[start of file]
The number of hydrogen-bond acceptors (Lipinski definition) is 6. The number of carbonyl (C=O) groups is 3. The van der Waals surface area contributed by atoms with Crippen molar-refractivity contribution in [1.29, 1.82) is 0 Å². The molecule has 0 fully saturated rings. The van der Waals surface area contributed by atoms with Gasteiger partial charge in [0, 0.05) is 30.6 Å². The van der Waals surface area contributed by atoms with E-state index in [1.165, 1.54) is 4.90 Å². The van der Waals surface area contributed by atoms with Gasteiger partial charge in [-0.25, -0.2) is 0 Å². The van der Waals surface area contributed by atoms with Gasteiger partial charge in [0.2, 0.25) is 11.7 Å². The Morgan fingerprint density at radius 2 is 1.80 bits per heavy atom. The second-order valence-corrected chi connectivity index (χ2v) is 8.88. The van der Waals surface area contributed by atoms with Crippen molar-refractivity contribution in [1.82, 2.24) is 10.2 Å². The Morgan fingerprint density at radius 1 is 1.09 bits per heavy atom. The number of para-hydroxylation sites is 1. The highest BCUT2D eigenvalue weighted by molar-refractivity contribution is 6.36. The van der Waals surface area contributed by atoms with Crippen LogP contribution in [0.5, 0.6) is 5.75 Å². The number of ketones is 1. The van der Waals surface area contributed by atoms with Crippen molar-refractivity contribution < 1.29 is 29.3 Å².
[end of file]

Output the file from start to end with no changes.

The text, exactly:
The number of hydrogen-bond acceptors (Lipinski definition) is 6. The number of carbonyl (C=O) groups is 3. The van der Waals surface area contributed by atoms with Crippen molar-refractivity contribution in [1.29, 1.82) is 0 Å². The molecule has 0 fully saturated rings. The van der Waals surface area contributed by atoms with Gasteiger partial charge in [0, 0.05) is 30.6 Å². The van der Waals surface area contributed by atoms with E-state index in [1.165, 1.54) is 4.90 Å². The van der Waals surface area contributed by atoms with Gasteiger partial charge in [-0.25, -0.2) is 0 Å². The van der Waals surface area contributed by atoms with Gasteiger partial charge in [0.2, 0.25) is 11.7 Å². The Morgan fingerprint density at radius 2 is 1.80 bits per heavy atom. The second-order valence-corrected chi connectivity index (χ2v) is 8.88. The van der Waals surface area contributed by atoms with Crippen molar-refractivity contribution in [1.82, 2.24) is 10.2 Å². The Morgan fingerprint density at radius 1 is 1.09 bits per heavy atom. The number of para-hydroxylation sites is 1. The highest BCUT2D eigenvalue weighted by molar-refractivity contribution is 6.36. The van der Waals surface area contributed by atoms with Crippen LogP contribution in [0.5, 0.6) is 5.75 Å². The number of ketones is 1. The van der Waals surface area contributed by atoms with Crippen molar-refractivity contribution < 1.29 is 29.3 Å².